Metrics or factors that provide insights into the likelihood of customer retention, allowing companies to take proactive measures to improve retention rates.
Lifetime Value
The predicted total value of a customer over their entire relationship with a company, including revenue from repeat purchases and potential upselling or cross-selling opportunities.
Magic Number
No commonly used abbreviation
A metric used to assess the efficiency and effectiveness of a company's sales and marketing efforts, typically by comparing the ratio of sales and marketing expenses to revenue growth.
Marketing Qualified Lead
A Marketing Qualified Lead is a potential customer who has shown interest in a company's offerings and meets certain criteria set by the marketing team. MQLs are considered prospects who are likely to be receptive to marketing efforts and require further nurturing before being passed on to the sales team.
Minimum Viable Product
A basic version of a product that has enough features to be released to early customers for validation and feedback, with the goal of learning and iterating based on user input.
Monthly Active Users
Monthly Active Users denotes the number of unique users who engage or interact with a product, service, or platform within a month. MAU is a widely used metric to measure the size and growth of user bases, indicating the level of user adoption and retention.
Monthly Recurring Revenue
The predictable and recurring revenue generated from subscription-based products or services on a monthly basis.
Net Dollar Retention
The total revenue retained from existing customers after accounting for churn, as well as expansion revenue from upselling, cross-selling, or price increases.
Net Revenue Retention
The total revenue retained from existing customers after accounting for churn, expansion revenue, and contraction revenue from downsells or discounts.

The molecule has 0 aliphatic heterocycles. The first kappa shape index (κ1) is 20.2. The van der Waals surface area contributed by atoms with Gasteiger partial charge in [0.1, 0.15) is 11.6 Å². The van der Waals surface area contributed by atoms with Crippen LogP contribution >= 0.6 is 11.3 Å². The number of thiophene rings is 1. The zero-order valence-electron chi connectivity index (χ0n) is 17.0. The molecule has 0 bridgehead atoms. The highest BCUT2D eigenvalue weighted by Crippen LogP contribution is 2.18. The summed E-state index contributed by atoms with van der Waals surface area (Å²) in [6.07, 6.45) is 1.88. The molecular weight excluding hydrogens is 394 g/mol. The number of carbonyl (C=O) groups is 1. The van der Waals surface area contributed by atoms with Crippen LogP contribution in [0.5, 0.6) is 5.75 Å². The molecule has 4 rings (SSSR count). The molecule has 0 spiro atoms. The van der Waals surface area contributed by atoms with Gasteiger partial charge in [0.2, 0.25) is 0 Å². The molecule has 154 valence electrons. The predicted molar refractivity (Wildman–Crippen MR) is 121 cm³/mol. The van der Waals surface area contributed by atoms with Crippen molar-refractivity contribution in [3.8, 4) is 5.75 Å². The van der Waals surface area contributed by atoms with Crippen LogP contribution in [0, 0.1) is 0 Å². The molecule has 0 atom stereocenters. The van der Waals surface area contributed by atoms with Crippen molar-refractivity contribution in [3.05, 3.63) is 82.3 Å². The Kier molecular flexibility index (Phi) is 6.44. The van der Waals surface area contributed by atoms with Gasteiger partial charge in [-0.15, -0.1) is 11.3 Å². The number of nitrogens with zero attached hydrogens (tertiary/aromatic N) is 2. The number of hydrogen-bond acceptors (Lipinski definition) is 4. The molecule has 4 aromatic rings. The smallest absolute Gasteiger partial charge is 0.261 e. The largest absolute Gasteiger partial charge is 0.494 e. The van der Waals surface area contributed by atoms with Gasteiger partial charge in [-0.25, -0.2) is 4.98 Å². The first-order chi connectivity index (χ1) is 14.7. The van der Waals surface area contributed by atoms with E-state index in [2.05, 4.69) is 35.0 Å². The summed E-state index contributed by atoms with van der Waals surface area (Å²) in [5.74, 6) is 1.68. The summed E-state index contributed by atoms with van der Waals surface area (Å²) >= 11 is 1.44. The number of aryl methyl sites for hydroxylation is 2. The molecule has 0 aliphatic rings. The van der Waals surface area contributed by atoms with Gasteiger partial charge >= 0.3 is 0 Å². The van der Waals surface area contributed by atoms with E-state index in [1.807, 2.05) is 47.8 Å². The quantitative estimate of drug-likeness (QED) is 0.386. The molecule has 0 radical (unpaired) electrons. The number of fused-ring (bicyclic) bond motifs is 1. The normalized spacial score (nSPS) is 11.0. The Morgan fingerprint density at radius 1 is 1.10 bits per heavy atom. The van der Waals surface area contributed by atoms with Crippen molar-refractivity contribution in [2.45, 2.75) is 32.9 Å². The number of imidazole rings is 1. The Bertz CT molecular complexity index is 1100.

Net churn
The net percentage or number of customers lost during a specific period, taking into account the revenue gained from existing customers through expansion or upselling.
Net promoter score
A measure of customer satisfaction and loyalty based on a survey question that asks customers to rate their likelihood of recommending a company or product to others.
Next Twelve Months
The upcoming twelve-month period, often used for financial forecasting or projecting future performance.
Non-recurring revenue
No commonly used abbreviation
Revenue generated from one-time or sporadic sources, such as project-based sales, one-time fees, or ad-hoc services.
Product Community Fit
Product community fit: a level of community engagement with a scaling software project, proven by growth in active contributors over time
Product Led Growth
A growth strategy in which a company's product or service drives user acquisition, adoption, and expansion, often through self-service and viral user experiences.
Product Market Fit
The stage at which a product or service satisfies the needs and demands of a specific target market, resulting in significant customer adoption and traction.
Product Qualified Lead
A Product Qualified Lead is a potential customer who has demonstrated a strong interest in a product by engaging with the product itself. PQLs are identified based on their product usage, such as trial sign-ups, feature adoption, or other relevant actions, indicating their readiness to be considered as a sales opportunity.
Profit and Loss
P&L (sometimes PnL)
PnL refers to a financial statement that summarizes the revenues, costs, and expenses incurred during a specific period. It shows the net profit or loss generated by a business or investment.
Recurring revenue
No commonly used abbreviation
Revenue generated from ongoing, regular sources such as subscriptions, maintenance fees, or service contracts.
Repeating revenue
No commonly used abbreviation
Also referred to as re-occuring revenue, this is revenue generated from customers who make repeat purchases or use a company's products or services on a regular basis.
Research and Development
The activities and investments aimed at developing new products, technologies, or innovations within a company.
Rule of 40
No commonly used abbreviation
A benchmark used to assess the financial health and growth potential of a software company, where the sum of the company's revenue growth rate and profit margin should be at least 40%.